Alopecia in dogs is a disorder that causes them to lose one or a large part of their hair. This disease can affect the immune system, lymphatic system, and endocrine system. More seriously, they will seriously affect the skin of the dogs. In this article, we will show some causes and treatments for Alopecia in dogs.
Related post: Facial Swelling in Dogs.
Symptoms of Alopecia
Alopecia in dogs is usually very easy to recognize. Their feature is symmetrical or asymmetric shedding. It can also manifest as patchy shedding accompanied by scabs and inflammation around the hair loss area. The skin where the hair is shed will be red and slightly peeling, causing direct damage to the dog.
Some dog breeds that are known to be susceptible to Alopecia are Alaskan Malamutes (hair loss after haircuts), Bichon Frises (post-injection alopecia), Boston (patchy alopecia and baldness), Chihuahua (alopecia) leg hair, follicular dysplasia, and baldness), Chesapeake Bay Retrievers (cystic dysplasia),…
What Is The Severity of Alopecia in Dogs?
However, according to the degree of hair loss of the dog, it is possible to determine the severity of each dog. However, if left untreated for a long time, it will affect the health and longevity of the dog.
Causes of Alopecia
The main cause of Alopecia is the Demodex beetle. In addition, hair loss is caused by a disruption in the hair follicle development process. If the dog loses a lot of hair in patches, it is a sign of folliculitis.
There are three common causes of Alopecia:
– Loss of hair in areas, in large patches: The cause of this condition is a fungus that appears on the skin. It can also be due to an infection or bacterial infection. Another cause is scleroderma.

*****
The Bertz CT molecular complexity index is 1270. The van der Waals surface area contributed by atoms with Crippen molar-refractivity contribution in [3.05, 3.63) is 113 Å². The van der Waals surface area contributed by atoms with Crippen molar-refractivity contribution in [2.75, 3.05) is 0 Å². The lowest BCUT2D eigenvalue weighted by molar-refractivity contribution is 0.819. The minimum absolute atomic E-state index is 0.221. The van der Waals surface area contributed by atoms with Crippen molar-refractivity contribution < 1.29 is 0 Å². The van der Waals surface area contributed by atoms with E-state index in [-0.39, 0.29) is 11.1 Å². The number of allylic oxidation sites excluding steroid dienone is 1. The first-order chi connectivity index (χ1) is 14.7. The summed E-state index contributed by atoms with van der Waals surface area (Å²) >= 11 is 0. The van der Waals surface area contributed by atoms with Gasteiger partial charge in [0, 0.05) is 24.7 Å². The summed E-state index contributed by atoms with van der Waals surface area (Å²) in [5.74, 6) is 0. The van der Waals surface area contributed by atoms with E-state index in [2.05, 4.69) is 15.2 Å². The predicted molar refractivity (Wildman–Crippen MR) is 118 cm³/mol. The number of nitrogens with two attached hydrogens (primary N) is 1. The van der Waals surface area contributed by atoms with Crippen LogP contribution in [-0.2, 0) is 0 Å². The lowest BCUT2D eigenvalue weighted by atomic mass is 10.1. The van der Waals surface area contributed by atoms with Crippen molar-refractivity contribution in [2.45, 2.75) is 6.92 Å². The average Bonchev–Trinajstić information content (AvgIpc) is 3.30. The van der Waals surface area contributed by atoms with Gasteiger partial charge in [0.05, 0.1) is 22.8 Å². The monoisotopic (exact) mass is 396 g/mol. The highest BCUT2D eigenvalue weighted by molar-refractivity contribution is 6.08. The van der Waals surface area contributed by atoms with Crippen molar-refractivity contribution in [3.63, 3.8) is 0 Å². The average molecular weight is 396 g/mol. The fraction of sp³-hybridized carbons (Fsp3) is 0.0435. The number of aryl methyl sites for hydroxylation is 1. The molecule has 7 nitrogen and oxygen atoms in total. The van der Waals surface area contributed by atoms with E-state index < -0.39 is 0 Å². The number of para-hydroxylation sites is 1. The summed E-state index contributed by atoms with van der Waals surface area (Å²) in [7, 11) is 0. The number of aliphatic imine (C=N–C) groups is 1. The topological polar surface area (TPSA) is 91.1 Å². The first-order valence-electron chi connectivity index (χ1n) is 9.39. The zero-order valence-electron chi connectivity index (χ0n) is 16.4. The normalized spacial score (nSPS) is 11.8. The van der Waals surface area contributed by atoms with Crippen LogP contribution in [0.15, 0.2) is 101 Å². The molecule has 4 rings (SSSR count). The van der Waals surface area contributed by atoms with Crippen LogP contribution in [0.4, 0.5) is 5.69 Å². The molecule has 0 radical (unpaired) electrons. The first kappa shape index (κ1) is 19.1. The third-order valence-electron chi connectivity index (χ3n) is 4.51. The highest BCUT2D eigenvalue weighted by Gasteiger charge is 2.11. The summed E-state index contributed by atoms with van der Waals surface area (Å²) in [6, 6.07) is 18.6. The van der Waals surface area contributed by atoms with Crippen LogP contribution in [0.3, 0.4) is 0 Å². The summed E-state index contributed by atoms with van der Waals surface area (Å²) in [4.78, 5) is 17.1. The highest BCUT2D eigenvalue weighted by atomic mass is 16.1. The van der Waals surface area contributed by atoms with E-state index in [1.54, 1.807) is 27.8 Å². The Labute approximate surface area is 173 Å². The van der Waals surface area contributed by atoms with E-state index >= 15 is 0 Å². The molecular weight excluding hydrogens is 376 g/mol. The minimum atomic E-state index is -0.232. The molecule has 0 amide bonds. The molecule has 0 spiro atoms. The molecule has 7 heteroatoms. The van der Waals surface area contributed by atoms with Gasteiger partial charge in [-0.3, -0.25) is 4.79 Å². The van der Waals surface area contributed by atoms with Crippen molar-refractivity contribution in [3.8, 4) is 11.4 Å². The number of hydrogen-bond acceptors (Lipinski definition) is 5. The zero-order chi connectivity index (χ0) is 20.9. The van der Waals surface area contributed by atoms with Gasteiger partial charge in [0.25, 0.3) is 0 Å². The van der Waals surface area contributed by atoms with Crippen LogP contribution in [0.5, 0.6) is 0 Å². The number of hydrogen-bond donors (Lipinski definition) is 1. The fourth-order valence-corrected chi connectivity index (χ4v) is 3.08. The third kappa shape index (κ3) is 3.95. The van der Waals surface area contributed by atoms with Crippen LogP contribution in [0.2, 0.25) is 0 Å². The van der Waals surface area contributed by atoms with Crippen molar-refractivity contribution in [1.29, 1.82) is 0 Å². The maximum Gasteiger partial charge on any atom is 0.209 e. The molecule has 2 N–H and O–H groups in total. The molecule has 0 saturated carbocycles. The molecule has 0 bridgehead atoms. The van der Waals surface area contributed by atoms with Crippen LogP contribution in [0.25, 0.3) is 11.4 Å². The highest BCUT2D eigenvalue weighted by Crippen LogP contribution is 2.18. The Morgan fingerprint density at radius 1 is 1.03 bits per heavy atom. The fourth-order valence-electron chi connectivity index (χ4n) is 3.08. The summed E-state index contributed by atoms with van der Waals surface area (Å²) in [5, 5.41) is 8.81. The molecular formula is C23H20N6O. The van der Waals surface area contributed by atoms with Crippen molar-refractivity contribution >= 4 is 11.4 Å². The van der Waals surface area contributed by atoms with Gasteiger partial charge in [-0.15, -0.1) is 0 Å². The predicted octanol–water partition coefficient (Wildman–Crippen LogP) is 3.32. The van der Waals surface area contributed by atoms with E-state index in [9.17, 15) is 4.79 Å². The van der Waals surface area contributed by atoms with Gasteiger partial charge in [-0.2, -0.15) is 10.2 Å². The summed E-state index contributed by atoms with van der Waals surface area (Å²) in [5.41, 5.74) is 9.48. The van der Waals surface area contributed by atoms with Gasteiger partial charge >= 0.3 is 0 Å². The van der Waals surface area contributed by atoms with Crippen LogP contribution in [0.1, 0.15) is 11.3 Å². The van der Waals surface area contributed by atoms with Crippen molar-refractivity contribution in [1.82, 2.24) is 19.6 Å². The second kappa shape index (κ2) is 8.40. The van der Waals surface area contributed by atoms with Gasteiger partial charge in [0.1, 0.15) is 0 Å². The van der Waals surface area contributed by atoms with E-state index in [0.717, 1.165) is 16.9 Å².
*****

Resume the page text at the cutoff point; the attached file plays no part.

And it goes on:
– Symmetrical hair loss: The leading cause of this condition is excessive steroid secretion. The thyroid gland is too low and loses hair due to the sudden drop in testosterone levels in them.
– Body hair loss: Scabies is the main cause of this condition in dogs. It is also due to ringworm or bacterial infection.
How To Treat Hair Loss In Dogs?
Usually, when dogs show signs of hair loss. It is best to take them to the vet to determine the exact cause of the disease.
Veterinarians will try to determine its cause by applying some of the following measures to diagnose hair loss in dogs. They may need a skin scraping to look for parasites, a physical exam, blood tests, and a skin culture or biopsy to find out the reason for the hair loss. Some forms of hair loss have no specific test, but they are usually diagnosed after ruling out other reasons.
Since there, they can give the most accurate treatment.
Currently, veterinarians often treat hormone levels. In addition, there are now products on the market that can treat hair loss in the early stages. Lotuses often treat their hair loss with lotions, antibiotics, and ointments that are applied to the dog’s wounds.
However, you should monitor and care for your dog carefully so that they do not get an infection.
Prevention of Alopecia
Alopecia areata itself is not contagious, but a number of reasons can cause it. If a parasitic, bacterial, or fungal infection is the reason for hair loss, it can be passed on to other pets as well as people.
Using parasite control and making sure not to wear hair accessories that are too tight are the best ways to prevent these types of avoidable hair loss. Other types of hair loss caused by genetic or autoimmune causes cannot be prevented but can be reduced for future generations by selective breeding.
With this Alopecia disease, there are often very few measures to prevent it. The best way, you should clean your dog’s daily items and utensils. Along with that are a clean bath and a reasonable diet for them to have the best health.
Hopefully, the above article has provided you with extra information about Alopecia in dogs, and assist you in taking the best possible care of your canine friend.
In general, when keeping a pet, owners face a lot of unexpected problems that arise. Even the healthiest dog breeds are susceptible to skin diseases, such as Alopecia or skin cancer, etc. Read more about skin cancer in dogs.